Safety and agonistic conceptions of public life





safety, pulic life, agonistic pluralism


This paper seeks to enable for conceptual resistance towards a desirable urban order of ‘safe public realms’, to which the ‘planning for safety’ directly contributes. One way of engaging in that kind of resistance is by contributing to politicising the system of beliefs informing planning for safety. Planning for safety is primarily legitimised morally as the ethically right thing to do given the identified violation of a human right in the public realm, the right to freely move about in the public environment. By drawing from Mouffean agonistic political theory (2005), there is no given interpretation nor implementation of ethical principles such as human rights, but rather different interpretations given what point
of reference one is departing from, and should hence be subjected to political struggle. To conceptually set the arena for choice contributes to politicising phenomena which previously have been legitimised as the right or the (only) natural thing to do. ‘Planning for safety’ should therefore be interpreted resting on specific ideological assumptions of public life which frames both how ‘the human right’ is conceptualised as well as what planning solutions are considered possible. This article seeks to establish alternative conceptualisations of public life, with an aim to make visible how there is not one notion of public life and thereby re-politicise the ideolo-gical premises underpinning ‘safety planning’ and thereby allow for conceptual resistance. This is carried out by establishing a discursive field of public life, a kind of conceptual arena for choice making. The discursive field is represented by four different discourses of public life centred around different ideals such as rational, dramaturgical, conflictual and consensual public life. In this conceptual context, lines of conflict have been discerned based on a thematic of purpose, character, criteria for participation and conception of identities, which have taken the form of agonistic dimensions, from which planning discursively can position itself. This paper argues that we first must agonistically agree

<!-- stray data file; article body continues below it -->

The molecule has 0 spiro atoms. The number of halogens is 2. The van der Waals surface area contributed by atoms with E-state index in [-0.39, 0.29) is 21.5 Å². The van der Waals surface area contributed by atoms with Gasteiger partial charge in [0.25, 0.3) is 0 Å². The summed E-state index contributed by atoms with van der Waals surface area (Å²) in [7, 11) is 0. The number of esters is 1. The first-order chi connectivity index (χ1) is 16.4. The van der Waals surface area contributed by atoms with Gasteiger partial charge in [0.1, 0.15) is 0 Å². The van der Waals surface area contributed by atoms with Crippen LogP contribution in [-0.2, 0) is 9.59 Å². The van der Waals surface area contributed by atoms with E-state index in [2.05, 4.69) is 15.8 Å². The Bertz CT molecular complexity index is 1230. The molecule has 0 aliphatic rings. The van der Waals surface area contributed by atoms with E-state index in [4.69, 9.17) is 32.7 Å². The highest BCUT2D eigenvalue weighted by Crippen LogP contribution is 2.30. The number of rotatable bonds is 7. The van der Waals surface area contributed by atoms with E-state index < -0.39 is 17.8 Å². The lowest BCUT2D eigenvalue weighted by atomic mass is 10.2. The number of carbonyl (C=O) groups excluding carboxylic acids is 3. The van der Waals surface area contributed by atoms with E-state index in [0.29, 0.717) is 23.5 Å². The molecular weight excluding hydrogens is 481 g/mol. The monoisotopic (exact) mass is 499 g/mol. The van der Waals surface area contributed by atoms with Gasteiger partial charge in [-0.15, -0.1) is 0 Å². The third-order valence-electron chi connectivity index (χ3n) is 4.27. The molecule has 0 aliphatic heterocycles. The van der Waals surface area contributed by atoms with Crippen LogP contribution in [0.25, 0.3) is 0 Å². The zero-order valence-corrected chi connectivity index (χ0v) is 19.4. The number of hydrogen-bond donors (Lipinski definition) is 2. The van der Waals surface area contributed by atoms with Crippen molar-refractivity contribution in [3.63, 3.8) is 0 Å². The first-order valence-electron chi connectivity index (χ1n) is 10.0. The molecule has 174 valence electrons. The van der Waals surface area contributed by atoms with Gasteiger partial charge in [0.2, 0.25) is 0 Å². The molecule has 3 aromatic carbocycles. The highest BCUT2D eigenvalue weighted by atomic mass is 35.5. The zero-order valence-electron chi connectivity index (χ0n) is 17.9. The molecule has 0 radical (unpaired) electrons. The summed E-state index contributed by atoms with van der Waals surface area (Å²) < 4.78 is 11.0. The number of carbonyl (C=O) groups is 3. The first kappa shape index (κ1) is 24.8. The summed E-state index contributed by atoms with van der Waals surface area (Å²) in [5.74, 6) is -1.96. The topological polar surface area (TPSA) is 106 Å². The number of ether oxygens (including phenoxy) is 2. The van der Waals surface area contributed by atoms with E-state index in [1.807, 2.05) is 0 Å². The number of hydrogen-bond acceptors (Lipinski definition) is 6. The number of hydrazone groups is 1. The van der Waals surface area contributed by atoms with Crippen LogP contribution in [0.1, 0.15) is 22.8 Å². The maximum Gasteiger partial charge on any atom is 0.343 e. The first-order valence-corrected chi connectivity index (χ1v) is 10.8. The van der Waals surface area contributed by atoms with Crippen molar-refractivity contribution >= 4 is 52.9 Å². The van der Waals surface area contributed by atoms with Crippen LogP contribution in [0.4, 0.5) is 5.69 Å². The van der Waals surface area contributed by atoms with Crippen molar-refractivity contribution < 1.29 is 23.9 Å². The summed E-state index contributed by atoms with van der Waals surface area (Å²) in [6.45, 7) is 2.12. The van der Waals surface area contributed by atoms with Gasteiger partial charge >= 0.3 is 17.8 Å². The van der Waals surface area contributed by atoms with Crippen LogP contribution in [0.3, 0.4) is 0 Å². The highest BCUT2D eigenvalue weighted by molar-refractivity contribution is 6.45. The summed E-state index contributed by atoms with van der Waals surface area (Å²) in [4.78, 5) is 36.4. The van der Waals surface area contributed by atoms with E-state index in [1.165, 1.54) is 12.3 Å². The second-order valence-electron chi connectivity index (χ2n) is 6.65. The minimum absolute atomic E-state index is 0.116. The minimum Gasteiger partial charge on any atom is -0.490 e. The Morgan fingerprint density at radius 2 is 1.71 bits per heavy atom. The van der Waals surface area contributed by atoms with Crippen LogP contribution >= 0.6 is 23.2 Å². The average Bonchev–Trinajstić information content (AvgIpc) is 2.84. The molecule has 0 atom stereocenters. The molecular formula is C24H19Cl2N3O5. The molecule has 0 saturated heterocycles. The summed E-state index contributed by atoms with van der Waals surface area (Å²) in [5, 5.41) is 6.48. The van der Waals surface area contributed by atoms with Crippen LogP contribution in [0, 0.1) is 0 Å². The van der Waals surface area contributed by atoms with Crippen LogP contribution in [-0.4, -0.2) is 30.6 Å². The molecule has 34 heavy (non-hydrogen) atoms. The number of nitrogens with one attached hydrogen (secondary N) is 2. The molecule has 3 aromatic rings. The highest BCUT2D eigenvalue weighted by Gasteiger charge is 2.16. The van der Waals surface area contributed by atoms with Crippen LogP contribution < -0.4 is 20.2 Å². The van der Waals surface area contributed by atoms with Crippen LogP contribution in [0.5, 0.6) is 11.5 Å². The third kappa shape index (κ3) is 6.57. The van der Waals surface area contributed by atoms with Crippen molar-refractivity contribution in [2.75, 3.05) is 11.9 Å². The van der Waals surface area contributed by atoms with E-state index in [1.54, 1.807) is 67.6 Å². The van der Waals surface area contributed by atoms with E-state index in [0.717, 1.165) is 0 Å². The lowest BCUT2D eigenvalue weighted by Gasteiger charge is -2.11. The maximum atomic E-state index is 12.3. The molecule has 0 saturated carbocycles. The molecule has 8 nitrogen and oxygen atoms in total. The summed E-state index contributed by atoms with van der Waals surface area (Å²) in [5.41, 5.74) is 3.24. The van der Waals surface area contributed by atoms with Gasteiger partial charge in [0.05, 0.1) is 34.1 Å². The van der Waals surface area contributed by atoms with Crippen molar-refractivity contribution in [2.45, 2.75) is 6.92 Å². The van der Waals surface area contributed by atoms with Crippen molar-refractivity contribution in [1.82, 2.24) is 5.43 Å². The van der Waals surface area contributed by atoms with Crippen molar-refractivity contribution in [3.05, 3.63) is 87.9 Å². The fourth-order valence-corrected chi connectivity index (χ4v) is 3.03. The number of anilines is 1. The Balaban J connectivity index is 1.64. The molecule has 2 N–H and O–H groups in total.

on what notion of public life should govern the development of our cities, and thereafter discuss what the consequences would be for planning.





Research article


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